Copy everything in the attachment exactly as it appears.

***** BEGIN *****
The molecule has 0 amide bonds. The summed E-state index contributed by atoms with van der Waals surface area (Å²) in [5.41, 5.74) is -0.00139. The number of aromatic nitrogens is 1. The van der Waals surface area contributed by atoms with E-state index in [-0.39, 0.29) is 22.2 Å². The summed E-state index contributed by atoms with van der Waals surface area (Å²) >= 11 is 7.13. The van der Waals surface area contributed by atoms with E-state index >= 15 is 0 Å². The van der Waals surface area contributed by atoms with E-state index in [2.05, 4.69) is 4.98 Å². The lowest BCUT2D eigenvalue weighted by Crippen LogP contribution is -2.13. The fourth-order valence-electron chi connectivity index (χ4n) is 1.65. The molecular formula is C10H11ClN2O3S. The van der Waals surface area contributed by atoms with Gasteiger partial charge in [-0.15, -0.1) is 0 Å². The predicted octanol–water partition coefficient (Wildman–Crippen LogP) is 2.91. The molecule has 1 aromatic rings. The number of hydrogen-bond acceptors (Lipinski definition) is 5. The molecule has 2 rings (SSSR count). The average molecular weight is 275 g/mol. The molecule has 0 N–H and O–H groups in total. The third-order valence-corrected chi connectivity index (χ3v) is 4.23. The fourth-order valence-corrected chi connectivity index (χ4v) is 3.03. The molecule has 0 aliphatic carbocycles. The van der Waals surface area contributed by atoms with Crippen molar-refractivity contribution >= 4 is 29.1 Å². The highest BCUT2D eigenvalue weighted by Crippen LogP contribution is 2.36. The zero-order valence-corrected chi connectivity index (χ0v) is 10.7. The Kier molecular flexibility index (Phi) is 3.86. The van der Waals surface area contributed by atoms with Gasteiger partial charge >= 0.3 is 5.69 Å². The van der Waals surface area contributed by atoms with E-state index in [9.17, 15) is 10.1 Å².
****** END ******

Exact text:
The molecule has 0 amide bonds. The summed E-state index contributed by atoms with van der Waals surface area (Å²) in [5.41, 5.74) is -0.00139. The number of aromatic nitrogens is 1. The van der Waals surface area contributed by atoms with E-state index in [-0.39, 0.29) is 22.2 Å². The summed E-state index contributed by atoms with van der Waals surface area (Å²) >= 11 is 7.13. The van der Waals surface area contributed by atoms with E-state index >= 15 is 0 Å². The van der Waals surface area contributed by atoms with E-state index in [2.05, 4.69) is 4.98 Å². The lowest BCUT2D eigenvalue weighted by Crippen LogP contribution is -2.13. The fourth-order valence-electron chi connectivity index (χ4n) is 1.65. The molecular formula is C10H11ClN2O3S. The van der Waals surface area contributed by atoms with Gasteiger partial charge in [-0.15, -0.1) is 0 Å². The predicted octanol–water partition coefficient (Wildman–Crippen LogP) is 2.91. The molecule has 1 aromatic rings. The number of hydrogen-bond acceptors (Lipinski definition) is 5. The molecule has 2 rings (SSSR count). The average molecular weight is 275 g/mol. The molecule has 0 N–H and O–H groups in total. The third-order valence-corrected chi connectivity index (χ3v) is 4.23. The fourth-order valence-corrected chi connectivity index (χ4v) is 3.03. The molecule has 0 aliphatic carbocycles. The van der Waals surface area contributed by atoms with Crippen molar-refractivity contribution >= 4 is 29.1 Å². The highest BCUT2D eigenvalue weighted by Crippen LogP contribution is 2.36. The zero-order valence-corrected chi connectivity index (χ0v) is 10.7. The Kier molecular flexibility index (Phi) is 3.86. The van der Waals surface area contributed by atoms with Gasteiger partial charge >= 0.3 is 5.69 Å². The van der Waals surface area contributed by atoms with E-state index in [9.17, 15) is 10.1 Å².